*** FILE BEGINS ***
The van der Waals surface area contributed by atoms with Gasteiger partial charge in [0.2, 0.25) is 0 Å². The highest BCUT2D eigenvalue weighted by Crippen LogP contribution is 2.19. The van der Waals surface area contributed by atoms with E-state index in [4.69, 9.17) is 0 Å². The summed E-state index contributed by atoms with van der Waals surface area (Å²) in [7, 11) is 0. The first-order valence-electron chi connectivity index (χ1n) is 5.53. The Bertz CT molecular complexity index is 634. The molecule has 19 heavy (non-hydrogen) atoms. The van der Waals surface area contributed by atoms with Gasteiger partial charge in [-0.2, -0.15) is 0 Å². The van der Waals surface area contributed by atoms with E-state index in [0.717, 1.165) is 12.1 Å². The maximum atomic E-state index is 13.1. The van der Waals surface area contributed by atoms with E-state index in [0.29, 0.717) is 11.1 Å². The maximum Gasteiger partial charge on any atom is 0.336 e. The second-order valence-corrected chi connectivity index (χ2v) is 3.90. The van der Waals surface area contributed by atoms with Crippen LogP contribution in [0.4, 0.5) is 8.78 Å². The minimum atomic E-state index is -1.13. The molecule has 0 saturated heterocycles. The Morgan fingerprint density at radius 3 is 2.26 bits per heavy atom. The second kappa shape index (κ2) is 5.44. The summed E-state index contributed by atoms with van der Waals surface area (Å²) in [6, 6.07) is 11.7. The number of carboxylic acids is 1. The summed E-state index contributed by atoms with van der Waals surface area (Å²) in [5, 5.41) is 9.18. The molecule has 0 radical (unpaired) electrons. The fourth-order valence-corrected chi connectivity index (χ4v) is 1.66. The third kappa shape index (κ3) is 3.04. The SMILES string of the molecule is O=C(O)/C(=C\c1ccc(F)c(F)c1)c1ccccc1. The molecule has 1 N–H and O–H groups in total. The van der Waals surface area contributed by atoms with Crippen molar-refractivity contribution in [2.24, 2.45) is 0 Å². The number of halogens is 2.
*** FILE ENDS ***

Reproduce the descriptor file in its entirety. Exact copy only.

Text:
The van der Waals surface area contributed by atoms with Gasteiger partial charge in [0.2, 0.25) is 0 Å². The highest BCUT2D eigenvalue weighted by Crippen LogP contribution is 2.19. The van der Waals surface area contributed by atoms with E-state index in [4.69, 9.17) is 0 Å². The summed E-state index contributed by atoms with van der Waals surface area (Å²) in [7, 11) is 0. The first-order valence-electron chi connectivity index (χ1n) is 5.53. The Bertz CT molecular complexity index is 634. The molecule has 19 heavy (non-hydrogen) atoms. The van der Waals surface area contributed by atoms with Gasteiger partial charge in [-0.2, -0.15) is 0 Å². The van der Waals surface area contributed by atoms with E-state index in [0.717, 1.165) is 12.1 Å². The maximum atomic E-state index is 13.1. The van der Waals surface area contributed by atoms with E-state index in [0.29, 0.717) is 11.1 Å². The maximum Gasteiger partial charge on any atom is 0.336 e. The second-order valence-corrected chi connectivity index (χ2v) is 3.90. The van der Waals surface area contributed by atoms with Crippen LogP contribution in [0.4, 0.5) is 8.78 Å². The minimum atomic E-state index is -1.13. The molecule has 0 saturated heterocycles. The Morgan fingerprint density at radius 3 is 2.26 bits per heavy atom. The second kappa shape index (κ2) is 5.44. The summed E-state index contributed by atoms with van der Waals surface area (Å²) in [6, 6.07) is 11.7. The number of carboxylic acids is 1. The summed E-state index contributed by atoms with van der Waals surface area (Å²) in [5, 5.41) is 9.18. The molecule has 0 radical (unpaired) electrons. The fourth-order valence-corrected chi connectivity index (χ4v) is 1.66. The third kappa shape index (κ3) is 3.04. The SMILES string of the molecule is O=C(O)/C(=C\c1ccc(F)c(F)c1)c1ccccc1. The molecule has 1 N–H and O–H groups in total. The van der Waals surface area contributed by atoms with Crippen molar-refractivity contribution in [2.24, 2.45) is 0 Å². The number of halogens is 2.